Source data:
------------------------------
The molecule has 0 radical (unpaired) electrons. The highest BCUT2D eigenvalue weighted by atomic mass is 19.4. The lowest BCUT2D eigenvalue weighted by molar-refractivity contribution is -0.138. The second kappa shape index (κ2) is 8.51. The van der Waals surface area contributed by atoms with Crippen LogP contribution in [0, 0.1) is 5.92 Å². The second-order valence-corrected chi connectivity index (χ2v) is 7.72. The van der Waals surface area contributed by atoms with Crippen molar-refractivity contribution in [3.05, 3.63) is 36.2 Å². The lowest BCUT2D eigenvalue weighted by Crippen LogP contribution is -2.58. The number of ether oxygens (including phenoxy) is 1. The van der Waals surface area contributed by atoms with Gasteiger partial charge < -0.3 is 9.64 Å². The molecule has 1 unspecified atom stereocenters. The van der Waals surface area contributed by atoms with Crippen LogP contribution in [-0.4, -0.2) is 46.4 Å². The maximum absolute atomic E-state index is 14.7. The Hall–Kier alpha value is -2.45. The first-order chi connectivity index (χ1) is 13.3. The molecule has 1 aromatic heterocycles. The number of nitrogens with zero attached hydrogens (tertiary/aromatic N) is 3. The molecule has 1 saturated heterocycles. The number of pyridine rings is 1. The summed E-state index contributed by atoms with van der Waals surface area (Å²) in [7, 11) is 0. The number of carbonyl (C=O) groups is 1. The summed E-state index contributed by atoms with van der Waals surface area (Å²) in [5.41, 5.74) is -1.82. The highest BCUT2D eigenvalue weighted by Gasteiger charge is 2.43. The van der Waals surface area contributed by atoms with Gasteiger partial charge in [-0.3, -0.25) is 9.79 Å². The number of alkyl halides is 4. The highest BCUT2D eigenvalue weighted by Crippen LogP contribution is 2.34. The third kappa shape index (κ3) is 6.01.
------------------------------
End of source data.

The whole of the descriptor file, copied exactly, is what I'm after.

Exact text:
The molecule has 0 radical (unpaired) electrons. The highest BCUT2D eigenvalue weighted by atomic mass is 19.4. The lowest BCUT2D eigenvalue weighted by molar-refractivity contribution is -0.138. The second kappa shape index (κ2) is 8.51. The van der Waals surface area contributed by atoms with Crippen LogP contribution in [0, 0.1) is 5.92 Å². The second-order valence-corrected chi connectivity index (χ2v) is 7.72. The van der Waals surface area contributed by atoms with Crippen molar-refractivity contribution in [3.05, 3.63) is 36.2 Å². The lowest BCUT2D eigenvalue weighted by Crippen LogP contribution is -2.58. The number of ether oxygens (including phenoxy) is 1. The van der Waals surface area contributed by atoms with Gasteiger partial charge < -0.3 is 9.64 Å². The molecule has 1 unspecified atom stereocenters. The van der Waals surface area contributed by atoms with Crippen LogP contribution in [-0.4, -0.2) is 46.4 Å². The maximum absolute atomic E-state index is 14.7. The Hall–Kier alpha value is -2.45. The first-order chi connectivity index (χ1) is 13.3. The molecule has 1 aromatic heterocycles. The number of nitrogens with zero attached hydrogens (tertiary/aromatic N) is 3. The molecule has 1 saturated heterocycles. The number of pyridine rings is 1. The summed E-state index contributed by atoms with van der Waals surface area (Å²) in [7, 11) is 0. The number of carbonyl (C=O) groups is 1. The summed E-state index contributed by atoms with van der Waals surface area (Å²) in [5.41, 5.74) is -1.82. The highest BCUT2D eigenvalue weighted by Gasteiger charge is 2.43. The van der Waals surface area contributed by atoms with Gasteiger partial charge in [-0.3, -0.25) is 9.79 Å². The number of alkyl halides is 4. The highest BCUT2D eigenvalue weighted by Crippen LogP contribution is 2.34. The third kappa shape index (κ3) is 6.01.